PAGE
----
Ford’s first assignment was to Sarasota in the Gulf Coast rookie league. He started just four times in 13 appearances but tied for the league lead in wins with six, against just two losses. His ERA was a sharp 2.08.
The Braves promoted Wenty to Class A for 1967, and he pitched very well again. He won 12 and lost 10 for a West Palm Beach team that was 51-81. He put up another fine ERA of 2.49. The clear highlight came on June 1. In front of just 194 fans at home, Ford threw a perfect game against the Fort Lauderdale Yankees, a team that included future big-leaguers Tony Solaita and Johnny Ellis. He “displayed a sharp-breaking curve, a good slider and an effective change as he fanned eight Yankees. He threw only 84 pitches and no batter got as much as a ball three count.”6 He even drove in the game’s only run with an infield out.
Although he was an effective pitcher, it took nearly all of the next six seasons (1968-73) before Ford finally got his cup of coffee in the majors. The Atlanta brass didn’t rate him highly because he didn’t “pop the mitt” — in his own words, he had three speeds: “slow, slower, and stop.”7 He was used out of the bullpen and as a swingman, seldom as a regular starter. Wenty’s only bad year came at Shreveport in the Texas League in 1970, but he found a backer in manager Clint “Scrap Iron” Courtney. “They wanted to release him,” said Courtney. “I just said, ‘send him to me.’”8
Wenty never played winter ball. After the baseball season ended, he would play basketball and cricket back at home. In September 1970, for example, a Jamaican cricket club called the St. George’s Old Boys came to Nassau. “In the feature match played at Windsor Park, a large crowd of over 2,000 spectators saw their paceman Wenty Ford wreck the Jamaican batting, bagging six for 22.”9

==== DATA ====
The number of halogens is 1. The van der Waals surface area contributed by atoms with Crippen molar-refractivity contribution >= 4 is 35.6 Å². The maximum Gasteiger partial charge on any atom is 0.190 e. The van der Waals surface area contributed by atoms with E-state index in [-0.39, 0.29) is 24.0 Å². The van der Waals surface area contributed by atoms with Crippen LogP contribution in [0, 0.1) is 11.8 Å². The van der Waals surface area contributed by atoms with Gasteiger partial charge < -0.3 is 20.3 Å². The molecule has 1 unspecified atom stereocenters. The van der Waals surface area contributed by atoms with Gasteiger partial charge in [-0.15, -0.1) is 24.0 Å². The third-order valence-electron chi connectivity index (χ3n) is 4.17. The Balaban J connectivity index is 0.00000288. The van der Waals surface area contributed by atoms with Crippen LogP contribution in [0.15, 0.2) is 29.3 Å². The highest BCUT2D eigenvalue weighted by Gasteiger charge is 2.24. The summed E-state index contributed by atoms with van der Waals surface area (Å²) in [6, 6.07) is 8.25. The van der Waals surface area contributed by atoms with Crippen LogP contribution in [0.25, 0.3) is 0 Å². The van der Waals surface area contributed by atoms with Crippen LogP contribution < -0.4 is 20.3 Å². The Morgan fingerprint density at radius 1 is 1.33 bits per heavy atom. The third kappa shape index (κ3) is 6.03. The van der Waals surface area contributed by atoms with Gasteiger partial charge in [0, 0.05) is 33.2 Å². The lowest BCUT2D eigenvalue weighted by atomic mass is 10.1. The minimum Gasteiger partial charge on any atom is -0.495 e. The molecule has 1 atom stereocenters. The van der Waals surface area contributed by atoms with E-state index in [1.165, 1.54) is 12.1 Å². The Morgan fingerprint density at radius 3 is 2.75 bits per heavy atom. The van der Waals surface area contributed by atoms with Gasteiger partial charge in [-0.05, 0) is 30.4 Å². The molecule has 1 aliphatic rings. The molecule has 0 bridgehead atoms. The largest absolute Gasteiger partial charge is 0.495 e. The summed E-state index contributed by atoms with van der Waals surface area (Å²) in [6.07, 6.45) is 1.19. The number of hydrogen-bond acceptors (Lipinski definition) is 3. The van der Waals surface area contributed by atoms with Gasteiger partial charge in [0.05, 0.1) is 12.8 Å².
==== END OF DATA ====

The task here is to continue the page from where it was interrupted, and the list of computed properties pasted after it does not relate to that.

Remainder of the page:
Ford returned to form as a reliever at Savannah in 1971. Clint Courtney became manager there in 1972; once more Wenty posted an ERA below 3.00 coming out of the pen. It was little surprise that when Courtney took over as skipper at Triple-A Richmond in June 1973, Ford went up with him. The difference was that he had become a starter again — and he was pitching better than he ever had.
“He seems to throw junk, but it’s obviously good junk,” said one story from August 1973 that also called him “mysteriously successful.” There were a lot of clear keys, though: Wenty changed speeds, worked fast, and had good control. “He knows how to pitch,” said Bobby Cox, then managing the Syracuse Chiefs.10 Courtney said the same thing, also noting, “He’s even better now because he’s smarter. He has batters in this league cussing at themselves. And you won’t find a better fielding pitcher.”11
Topps named Ford its International League Player of the Month for August. He had a combined record of 17-7, 2.46 when the Braves called him up in September 1973. He made his big-league debut on September 10, just 10 days after countryman Ed Armbrister saw his first action for the Cincinnati Reds. His opponent was the veteran Juan Marichal, who got knocked out of the box in the first inning. Given a big early lead, Wenty — “befuddling the Giants with slow curves”12 — cruised to a complete-game 10-4 win. He did walk six men, though, which was unusual for him.